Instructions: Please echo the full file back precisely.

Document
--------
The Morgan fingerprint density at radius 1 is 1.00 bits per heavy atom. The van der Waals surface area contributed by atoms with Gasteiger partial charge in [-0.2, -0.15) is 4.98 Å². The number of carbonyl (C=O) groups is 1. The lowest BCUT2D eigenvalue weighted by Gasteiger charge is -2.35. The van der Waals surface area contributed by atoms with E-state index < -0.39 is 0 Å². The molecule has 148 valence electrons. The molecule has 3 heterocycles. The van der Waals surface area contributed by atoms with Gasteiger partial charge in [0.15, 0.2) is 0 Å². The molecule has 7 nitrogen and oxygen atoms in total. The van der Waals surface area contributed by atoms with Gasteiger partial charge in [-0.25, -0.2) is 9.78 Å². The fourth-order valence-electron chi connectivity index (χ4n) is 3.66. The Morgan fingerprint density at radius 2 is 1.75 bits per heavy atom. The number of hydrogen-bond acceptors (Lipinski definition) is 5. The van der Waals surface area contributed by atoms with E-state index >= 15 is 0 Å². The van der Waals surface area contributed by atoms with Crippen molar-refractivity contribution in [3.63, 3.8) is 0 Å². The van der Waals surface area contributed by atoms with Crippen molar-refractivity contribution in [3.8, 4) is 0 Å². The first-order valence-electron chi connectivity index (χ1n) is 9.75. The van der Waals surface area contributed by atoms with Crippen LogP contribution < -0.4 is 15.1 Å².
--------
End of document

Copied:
The Morgan fingerprint density at radius 1 is 1.00 bits per heavy atom. The van der Waals surface area contributed by atoms with Gasteiger partial charge in [-0.2, -0.15) is 4.98 Å². The number of carbonyl (C=O) groups is 1. The lowest BCUT2D eigenvalue weighted by Gasteiger charge is -2.35. The van der Waals surface area contributed by atoms with E-state index < -0.39 is 0 Å². The molecule has 148 valence electrons. The molecule has 3 heterocycles. The van der Waals surface area contributed by atoms with Gasteiger partial charge in [0.15, 0.2) is 0 Å². The molecule has 7 nitrogen and oxygen atoms in total. The van der Waals surface area contributed by atoms with Gasteiger partial charge in [-0.25, -0.2) is 9.78 Å². The fourth-order valence-electron chi connectivity index (χ4n) is 3.66. The Morgan fingerprint density at radius 2 is 1.75 bits per heavy atom. The number of hydrogen-bond acceptors (Lipinski definition) is 5. The van der Waals surface area contributed by atoms with E-state index >= 15 is 0 Å². The van der Waals surface area contributed by atoms with Crippen molar-refractivity contribution in [3.63, 3.8) is 0 Å². The van der Waals surface area contributed by atoms with Crippen molar-refractivity contribution in [3.8, 4) is 0 Å². The first-order valence-electron chi connectivity index (χ1n) is 9.75. The van der Waals surface area contributed by atoms with Crippen LogP contribution < -0.4 is 15.1 Å².